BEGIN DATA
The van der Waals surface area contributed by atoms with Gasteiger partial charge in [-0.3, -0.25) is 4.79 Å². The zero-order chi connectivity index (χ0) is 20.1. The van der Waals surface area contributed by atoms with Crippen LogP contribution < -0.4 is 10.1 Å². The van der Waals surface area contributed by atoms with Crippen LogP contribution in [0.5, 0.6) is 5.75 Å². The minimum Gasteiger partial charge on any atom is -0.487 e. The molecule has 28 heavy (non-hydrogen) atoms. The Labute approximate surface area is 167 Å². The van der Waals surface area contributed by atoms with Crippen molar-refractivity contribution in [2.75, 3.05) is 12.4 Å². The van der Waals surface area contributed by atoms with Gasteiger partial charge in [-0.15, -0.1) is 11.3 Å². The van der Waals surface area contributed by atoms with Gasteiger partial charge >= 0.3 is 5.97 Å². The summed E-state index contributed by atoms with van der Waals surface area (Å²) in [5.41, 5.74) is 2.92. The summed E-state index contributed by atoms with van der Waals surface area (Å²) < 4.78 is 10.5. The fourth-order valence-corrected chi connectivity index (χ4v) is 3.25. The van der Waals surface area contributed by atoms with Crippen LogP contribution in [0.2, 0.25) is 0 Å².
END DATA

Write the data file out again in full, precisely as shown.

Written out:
The van der Waals surface area contributed by atoms with Gasteiger partial charge in [-0.3, -0.25) is 4.79 Å². The zero-order chi connectivity index (χ0) is 20.1. The van der Waals surface area contributed by atoms with Crippen LogP contribution < -0.4 is 10.1 Å². The van der Waals surface area contributed by atoms with Crippen LogP contribution in [0.5, 0.6) is 5.75 Å². The minimum Gasteiger partial charge on any atom is -0.487 e. The molecule has 28 heavy (non-hydrogen) atoms. The Labute approximate surface area is 167 Å². The van der Waals surface area contributed by atoms with Crippen molar-refractivity contribution in [2.75, 3.05) is 12.4 Å². The van der Waals surface area contributed by atoms with Gasteiger partial charge in [-0.15, -0.1) is 11.3 Å². The van der Waals surface area contributed by atoms with Gasteiger partial charge >= 0.3 is 5.97 Å². The summed E-state index contributed by atoms with van der Waals surface area (Å²) in [5.41, 5.74) is 2.92. The summed E-state index contributed by atoms with van der Waals surface area (Å²) < 4.78 is 10.5. The fourth-order valence-corrected chi connectivity index (χ4v) is 3.25. The van der Waals surface area contributed by atoms with Crippen LogP contribution in [0.2, 0.25) is 0 Å².